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The apostrophe is a CMS framework for Node.js that supports in-context editing, schema-driven content types, flexible widgets, and much more. This article is about setting up ApostropheCMS on your Ubuntu system and then creating a sample CMS project to get you started. We will be installing the application through the default Ubuntu command line application called the Terminal. The simplest way to open the Terminal is either through the Ctrl+Alt+T shortcut or through the Application Launcher search(accessible through the Super/Windows key).
Note: The article presents running the commands and procedures for installing ApostropheCMS on a Ubuntu 18.04 LTS.
Before installing ApostropheCMS on your system, you need to make sure of a few things. Since we are explaining how to install the application on a Ubuntu 18.04 LTS, lets first make sure that you are using the same release of Ubuntu.
Open your Ubuntu Terminal application and then enter the following command:
The output should print Ubuntu 18.04.x as your Ubuntu release.
The next thing to ensure is that the Build Essential package is installed on your system. This will be required to run some NPM packages smoothly. Run the following command in order to install the Build Essential package:
Since adding, updating and configuring software on Ubuntu requires administrative privileges, we will run all such commands as a sudo user.
The installation of ApostropheCMS on Ubuntu may seem cumbersome to some, but if you follow the below mentioned steps, you will have no trouble installing it on your Ubuntu. The last few steps will also describe how you can create an empty CMS project on Ubuntu and deploy it on your system through NPM.
We need to first create a non-root user, give it sudo privilege, and then switch to it. This user will be an ApostropheCMS administrator who will make all the installations and configurations for the CMS. Run the following command as sudo to create a new user:
You can, of course, use any other username that you want.
Now, give sudo right to your new user through the following command:
Finally, switch to the new user as follows:
You are now working as the new user; this is also reflected in your command prompt.
It is good to make sure that proper timezone is set on your system according to your region. You can configure time zone through the following command:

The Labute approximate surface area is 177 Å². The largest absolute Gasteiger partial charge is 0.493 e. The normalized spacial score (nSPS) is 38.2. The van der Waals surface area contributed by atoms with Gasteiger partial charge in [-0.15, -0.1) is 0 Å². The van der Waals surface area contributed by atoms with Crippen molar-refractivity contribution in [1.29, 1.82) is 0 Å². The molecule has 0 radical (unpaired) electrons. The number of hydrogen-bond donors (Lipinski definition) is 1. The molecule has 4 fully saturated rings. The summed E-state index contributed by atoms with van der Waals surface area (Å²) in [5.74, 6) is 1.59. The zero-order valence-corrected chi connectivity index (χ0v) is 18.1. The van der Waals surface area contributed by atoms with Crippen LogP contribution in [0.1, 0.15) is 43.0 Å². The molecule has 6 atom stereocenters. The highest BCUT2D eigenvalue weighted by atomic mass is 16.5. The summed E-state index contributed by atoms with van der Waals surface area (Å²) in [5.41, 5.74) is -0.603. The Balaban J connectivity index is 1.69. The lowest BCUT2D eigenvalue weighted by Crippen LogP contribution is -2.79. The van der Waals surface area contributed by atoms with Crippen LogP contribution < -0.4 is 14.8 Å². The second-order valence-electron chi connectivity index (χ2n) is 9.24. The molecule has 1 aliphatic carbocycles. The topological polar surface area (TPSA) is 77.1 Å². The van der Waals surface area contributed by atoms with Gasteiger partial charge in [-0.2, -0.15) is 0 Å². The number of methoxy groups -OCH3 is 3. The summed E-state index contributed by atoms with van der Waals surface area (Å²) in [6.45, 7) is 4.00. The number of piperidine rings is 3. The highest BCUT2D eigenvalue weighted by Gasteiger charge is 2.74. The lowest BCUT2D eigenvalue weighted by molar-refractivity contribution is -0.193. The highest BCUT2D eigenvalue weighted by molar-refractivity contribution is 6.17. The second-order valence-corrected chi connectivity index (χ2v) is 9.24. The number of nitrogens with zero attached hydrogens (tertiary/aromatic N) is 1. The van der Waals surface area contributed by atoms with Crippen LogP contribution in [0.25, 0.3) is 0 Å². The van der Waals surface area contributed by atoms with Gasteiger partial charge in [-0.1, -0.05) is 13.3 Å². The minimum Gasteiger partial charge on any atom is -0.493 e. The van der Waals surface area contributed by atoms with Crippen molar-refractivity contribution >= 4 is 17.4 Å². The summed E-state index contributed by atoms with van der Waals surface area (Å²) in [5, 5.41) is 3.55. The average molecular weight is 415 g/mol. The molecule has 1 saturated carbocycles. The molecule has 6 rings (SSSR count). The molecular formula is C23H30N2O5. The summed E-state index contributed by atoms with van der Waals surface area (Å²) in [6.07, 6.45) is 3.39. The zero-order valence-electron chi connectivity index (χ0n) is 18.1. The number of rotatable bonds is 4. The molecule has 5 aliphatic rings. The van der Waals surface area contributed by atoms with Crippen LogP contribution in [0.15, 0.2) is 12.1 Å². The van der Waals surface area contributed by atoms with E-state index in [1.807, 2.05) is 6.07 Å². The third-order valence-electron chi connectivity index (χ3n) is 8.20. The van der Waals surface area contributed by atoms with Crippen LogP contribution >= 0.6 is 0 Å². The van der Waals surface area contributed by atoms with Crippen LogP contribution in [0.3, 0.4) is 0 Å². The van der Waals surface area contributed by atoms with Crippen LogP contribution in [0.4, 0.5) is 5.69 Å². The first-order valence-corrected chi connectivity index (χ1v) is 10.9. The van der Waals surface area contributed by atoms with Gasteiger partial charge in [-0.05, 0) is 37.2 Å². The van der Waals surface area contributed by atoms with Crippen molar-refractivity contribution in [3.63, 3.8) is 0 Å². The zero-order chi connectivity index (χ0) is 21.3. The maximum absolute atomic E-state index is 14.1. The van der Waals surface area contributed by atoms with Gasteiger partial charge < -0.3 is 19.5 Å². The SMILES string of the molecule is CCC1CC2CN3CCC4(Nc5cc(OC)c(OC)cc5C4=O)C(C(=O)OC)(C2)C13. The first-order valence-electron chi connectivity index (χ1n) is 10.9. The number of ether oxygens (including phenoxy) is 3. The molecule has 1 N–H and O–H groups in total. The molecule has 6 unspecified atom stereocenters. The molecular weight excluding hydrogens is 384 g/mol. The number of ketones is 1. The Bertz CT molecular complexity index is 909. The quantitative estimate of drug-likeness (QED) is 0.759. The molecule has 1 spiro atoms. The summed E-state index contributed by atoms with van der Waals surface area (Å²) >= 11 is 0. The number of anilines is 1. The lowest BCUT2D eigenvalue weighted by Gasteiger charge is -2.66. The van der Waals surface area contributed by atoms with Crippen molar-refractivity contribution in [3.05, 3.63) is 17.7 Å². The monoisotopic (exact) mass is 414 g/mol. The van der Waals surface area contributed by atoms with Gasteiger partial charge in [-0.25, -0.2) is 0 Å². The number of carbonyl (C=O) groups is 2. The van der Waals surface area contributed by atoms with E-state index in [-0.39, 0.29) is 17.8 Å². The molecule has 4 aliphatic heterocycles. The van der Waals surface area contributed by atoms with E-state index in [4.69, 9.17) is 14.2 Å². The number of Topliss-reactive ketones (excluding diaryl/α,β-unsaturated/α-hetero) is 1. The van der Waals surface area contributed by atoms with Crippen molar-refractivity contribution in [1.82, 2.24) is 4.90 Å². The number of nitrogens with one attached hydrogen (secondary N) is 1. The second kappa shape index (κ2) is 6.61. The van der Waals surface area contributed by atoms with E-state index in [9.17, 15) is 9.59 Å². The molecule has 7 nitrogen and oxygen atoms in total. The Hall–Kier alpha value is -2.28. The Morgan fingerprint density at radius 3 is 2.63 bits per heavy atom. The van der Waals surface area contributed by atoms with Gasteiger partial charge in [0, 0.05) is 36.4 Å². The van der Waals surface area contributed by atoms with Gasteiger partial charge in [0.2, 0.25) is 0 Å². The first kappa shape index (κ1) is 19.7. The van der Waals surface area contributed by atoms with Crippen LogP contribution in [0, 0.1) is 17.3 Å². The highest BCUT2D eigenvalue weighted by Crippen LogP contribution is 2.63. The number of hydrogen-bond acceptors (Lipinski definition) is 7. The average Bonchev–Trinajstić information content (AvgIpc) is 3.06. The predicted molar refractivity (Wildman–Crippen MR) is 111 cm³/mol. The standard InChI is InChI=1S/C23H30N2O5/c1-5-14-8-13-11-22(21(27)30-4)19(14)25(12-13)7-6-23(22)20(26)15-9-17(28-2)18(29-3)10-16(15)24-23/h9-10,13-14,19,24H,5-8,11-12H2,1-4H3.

When we use the apt/apt-get commands, they check for the version of the software listed in your local repository index. If you want to install the latest version of the software available on the Internet repository rather than in the local ones, you need to update your system’s repository index. Run the following command to update the repository index and also upgrade your system, which is also important to do time to time:
NPM is a package manager for NodeJS with hundreds of thousands of packages. Let us install them both through the following commands:
You can verify that NodeJS is installed on your system through the following command:
For verifying NPM installation, run the following command:
In order to install MongoDB, we will first add its GPG key through the following command:
Tip: You can select all such long commands from here and paste them in the Terminal using the Ctrl+Shift+V shortcut.
Now, create a .list file in the /etc/apt/sources.list.d folder through which we will install MongoDB:
In order for your system to recognize this new .list file, run the following command:
You are now ready to install MongoDB. Run the following command as sudo to install the package:
Since we have not used the -y flag with the apt-get install command, our system will prompt us with y/n options where some confirmation is needed. Enter Y at such a prompt. The installation might take some time depending on the speed of your Internet, after that, MongoDB will be installed on your system.
You can verify the installation by running the following command:
The output displays the version number and thus verifies the installation of the software on our systems.
Run the following command so that the MongoDB service starts running on your system:
You can check the status of the service any time by running the following command:
The next step is to install the Imagamagick tool through the following command:
You can verify the installation of this tool and also get the version number through the following command:
Now we will install Apostrophe’s CLI tool, which we will use to create a new project:
$ sudo npm install apostrophe-cli -g
In your current directory, create a new directory as follows:
Then, switch to that directory through this command:
At this location, create a new apostrophe project as follows:
I will be creating a project by the name of apostrophe-project as follows:
Remember that we created a new user that we are now logged in as. Now is the time to give the ownership of our ApostropheCMS project to this user. Run the following shown command to do so:
In my case, the command would be:
Change the current directory to your Apostrophe Project folder. This folder is created in your current directory and you can use the cd command to directly switch to it.
In our case:
Now run the following commands one by one:
Now, run the following command to deploy the project.
Open one of your web browsers and open the following link where your sample ApostropheCMS application should now be deployed:
I will open it through my localhost on the following link:
Apostrophe CMS is now all set up on your Ubuntu now! This would serve as a basis for you to create and deploy meaningful and productive CMS applications on Ubuntu.
Services by Karim Buzdar